For some, "I think there's maybe a suspicion that modern medicine, quote
unquote, is like modern food: There's a whole lot of chemistry and
technology involved and if you can get natural in your approach, perhaps
you're better off," he said.

He said other people for the most part are structuring their own benefits.

"Some will tell you 'I think I can negotiate directly with the doctor or
hospital and get a better deal.'"

That's how Bonnie Russell, a legal publicist in San Diego, looks at it.

"You gotta look at this stuff pragmatically," she says. "I knew that when I
was younger I would be betting against myself. That's what insurance is
about, betting against yourself."

But after being diagnosed with skin cancer recently and paying for the
treatment herself, she said she had "one of those gut-check feelings" and
was looking into insurance policies.

"After I got this I thought that, as time marches on, you gotta rethink it,"
she said. "But I had a good run."


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Go over to http://rriverstoneradio.blogspot.com/ and read my comments. I'm just sick.

Monday, April 04, 2005

time change

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Well, I was confused, yesterday morning, when it wasn't light out at 5am. Took me awhile to get oriented.

We tried leaving the dogs out for the night last night. I dragged their dog house, with blanket inside, around to the front porch and had them get in, so they'd know it was there.

At three this morning, Porkchop was barking, running from the very back fence all the way up to the front gate. I finally pried myself out of bed to shut him up. Taz was sleeping meekly on the hassock by my bed. She'd pushed her way through the chicken yard gate to come in through the dog door.

I figure Porky found himself alone and got nervous. So he was barking at any sounds, trying to scare away monsters.

I went out and barely mumbled, "Porky!" He came immediately. So, he's sleeping on the dog mattress, beside Taz on the hassock.

Not bad, for a first night in the wilds of Old Towne.

But I can't go back to sleep. And Ma needs all the rest she can get; this week's going to be all-consuming, at her job.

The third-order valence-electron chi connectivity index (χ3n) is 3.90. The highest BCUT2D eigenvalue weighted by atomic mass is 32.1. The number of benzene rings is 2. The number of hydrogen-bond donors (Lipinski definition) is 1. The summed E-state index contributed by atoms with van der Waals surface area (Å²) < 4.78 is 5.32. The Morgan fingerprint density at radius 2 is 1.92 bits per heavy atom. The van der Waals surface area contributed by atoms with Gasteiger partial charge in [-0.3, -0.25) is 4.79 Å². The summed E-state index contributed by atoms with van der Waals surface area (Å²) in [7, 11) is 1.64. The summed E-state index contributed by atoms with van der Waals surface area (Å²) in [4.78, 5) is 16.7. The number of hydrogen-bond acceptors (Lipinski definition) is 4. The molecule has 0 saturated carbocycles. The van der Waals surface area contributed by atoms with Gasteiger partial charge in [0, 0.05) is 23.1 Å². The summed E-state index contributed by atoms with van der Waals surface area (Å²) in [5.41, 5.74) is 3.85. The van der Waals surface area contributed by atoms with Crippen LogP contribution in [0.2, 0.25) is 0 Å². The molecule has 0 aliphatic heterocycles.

My job is to keep her fed, with packed lunches and hearty breakfasts. It's also my job to keep her in clean clothes. At home, her entire time will be consumed with recovering from -- and resting up for -- work.

She'll have next weekend off, but will need to sleep for a good part of Saturday. Sunday, she'll be preparing her taxes.

So, I'm on my own this week. I'll be responsible for all the household chores. And there's the garden planting, of course.

And the pond: it still needs the loose soil dug out and shaped. I'm thinking I could use one of my large tarps as a pond liner. I was going to use sheet plastic, but the UV will rot it quickly under water. So, I'll use the plastic as a liner with a tarp on top.

When the tarps come, I'll also need to climb up on the back porch roof and attach those. But I'm sure as hell not doing that unless someone's here to haul my broken butt to the emergency room, if I fall off the roof. Jees...

Most of the front yard is planted. I have two yard-square patches, on either side of the sour cherry tree I planted in front of our living room window. I can't afford to buy bamboo, which is Ma's preference, based on previous discussions. So, I'm planting an ornamental, red corn I have. It's one of those miniature corns they sell for Thanksgiving. I'm growing minipumpkins out there, so why not, right?

Today, I'll probably start around the perimater of the back yard. I want the entire garden lined with marigolds, to ward off bugs. And I'm planting tall stuff: amaranth and sunflowers for gourds to climb. It'l help keep wind down and dust out. And it'll hide us from the neighbors better. Or hide them from us?

I want to start planting the real vegie/herb spaces (apx. 40 sq. ft.) in about a week. That way, by the time the baby poultry is out there (about sixty days), the seedlings will be too tall or big to eat. I want my poultry to run in the garden. They can bug there and the poop is fertilizer. Plus, ducks are really good at eating weed seedlings.

I'm leaving a large patch of wild, volunteer grasses. The grass grows nearly a foot tall and is great for poultry to sleep in during the day. They'll feel sheltered. And it's cooling on those hot river rocks everybody out here seems to think makes good ground cover. It's actually very hot and hard to weed. I'm covering every inch of that damned gravel I can. That's why I planted melon/pumpkin mounds out front: the vines will umbrella those hot rocks that heat the house all summer. That's also why I want to plant tall plants around sun-exposed walls: keep the heat out.

I made a batch of blueberry icecream last night, with Ma's help. I got a freezer on eBay. I'll churn it today. Smells really good.

I also cooked a cheap pork butt roast yesterday. I'm thinking pork tacos. I'm also thinking pulled pork barbeque.

My main goals this week, beyond chores and yardwork, are to not kill Ma for being thick-headed from fatigue. It's going to be like living with a person with dementia. The Ma I love and remember will be overlaid with exhaustion and won't be thinking right. It'll be frustrating. She won't hear half of what I say and won't understand most of it, when she does. I take it personally when I think people aren't listening to me. She won't be able to listen.